The movie clocks in at one hundred and seventeen minutes. Talk about bang for your buck! Even with this length, the film never lags for a second. By today’s standards, horror films are generally ninety minutes or less, which is more of a curse than a blessing. From start to finish, you are engaged in a great story filled with substantial characters, which I think is pretty hard to accomplish in today’s A.D.D. fueled media let alone an independent horror film. You feel for Detective Fincher, even though his path is that of self-destruction. You want certain players to survive until the end credits. It’s all so nostalgic and really great. I hadn’t felt this way in a long time about this type of movie.
The film has a lot of tense moments and great scenes. Many of these are broken up and well-paced, so any monotony that it could have never lasts long. The filmmakers behind it knew well enough to spread out the scares, kills and drama; I can’t applaud them enough for this. My favorite scene of the film is not a kill, not even a scare or jump. I like to call this the horror trope of “the babysitter”. It is a commonly used theme where there is obviously a babysitting teenager being stalked by a psycho most of the time. In Blood Slaughter Massacre it is similar, except a lot better. The babysitter in question, played amazingly by Charlotte Pines, has her boyfriend come over, (who looks a lot like Mortimer from Friday the 13th: The Final Chapter), and they begin to make out. Now normally you’d think nothing of this, but the scene was so well directed and so well acted, it actually blew my mind.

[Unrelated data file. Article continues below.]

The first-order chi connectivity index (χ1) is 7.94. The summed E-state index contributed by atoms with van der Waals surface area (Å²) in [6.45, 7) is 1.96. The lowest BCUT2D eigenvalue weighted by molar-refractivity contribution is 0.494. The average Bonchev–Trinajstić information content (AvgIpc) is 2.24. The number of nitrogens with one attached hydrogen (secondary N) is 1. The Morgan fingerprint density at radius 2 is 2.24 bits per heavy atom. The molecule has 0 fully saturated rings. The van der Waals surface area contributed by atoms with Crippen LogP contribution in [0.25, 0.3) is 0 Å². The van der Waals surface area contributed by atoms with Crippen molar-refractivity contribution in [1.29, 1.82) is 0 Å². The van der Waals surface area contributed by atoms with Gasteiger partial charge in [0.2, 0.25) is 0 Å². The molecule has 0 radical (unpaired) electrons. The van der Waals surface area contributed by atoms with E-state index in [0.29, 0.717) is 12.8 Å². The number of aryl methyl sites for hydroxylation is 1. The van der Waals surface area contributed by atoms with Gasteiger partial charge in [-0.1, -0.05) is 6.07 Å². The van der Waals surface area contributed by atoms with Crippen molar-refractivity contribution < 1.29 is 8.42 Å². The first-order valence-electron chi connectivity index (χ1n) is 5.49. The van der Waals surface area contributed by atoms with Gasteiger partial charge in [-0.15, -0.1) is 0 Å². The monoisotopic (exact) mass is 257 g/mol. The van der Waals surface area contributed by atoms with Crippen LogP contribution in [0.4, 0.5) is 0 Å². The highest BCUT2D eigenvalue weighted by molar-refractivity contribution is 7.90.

As an admitted film snob, this was such a great scene I couldn’t even wrap my head around it. Now THAT is what I call acting and filmmaking! Speaking of acting…
Another bright spot of this film is the acting. For the most part, the performances are really strong and not too over the top. But even the over the top performances are fantastic. Mike Roche, Bradley Creanzo and Patrick Devaney definitely add a lot of character to their roles in thick, goofy fashion. Danielle Lenore brings the “wooden” actress flavor to the pot as well. The movie is carried by two specific performances; Matt W. Cody as Detective James Fincher and Carmela Hayslett as Carla. Both shine brightest in the already glowing cast of Blood Slaughter Massacre. There is also a fun cameo by up and coming director Christian Grillo, so keep an eye out for it.
In all, the movie has everything I could ever want for a horror film and more. Blood and gore? Check. Vibrant characters and great story? Check. Drama and terror? Check. I don’t know about a lot of you, but I go to the movies to be entertained and to have a good time. Blood Slaughter Massacre is nothing short of an amazing work of cinema, let alone an indie horror film. It delivers on every level it has to offer, to go along with its eighties theme. The retro feel fits perfectly and I can’t wait to see more from the minds of Mass Grave Pictures. For a group that establishes a rich world in the past, they have a really bright future ahead of them.
THE GOOD- Just about everything.
THE PASSABLE- Minor sound and camera issues at times (nostalgic though).
THE AMAZING- Top-shelf nudity, gore and story.
Mario Melillo is the creator of Mario Likes Movies, he writes reviews and conducts interviews for the site, as well as co-hosting the weekly podcast. He is the owner of Seeing Red Studios.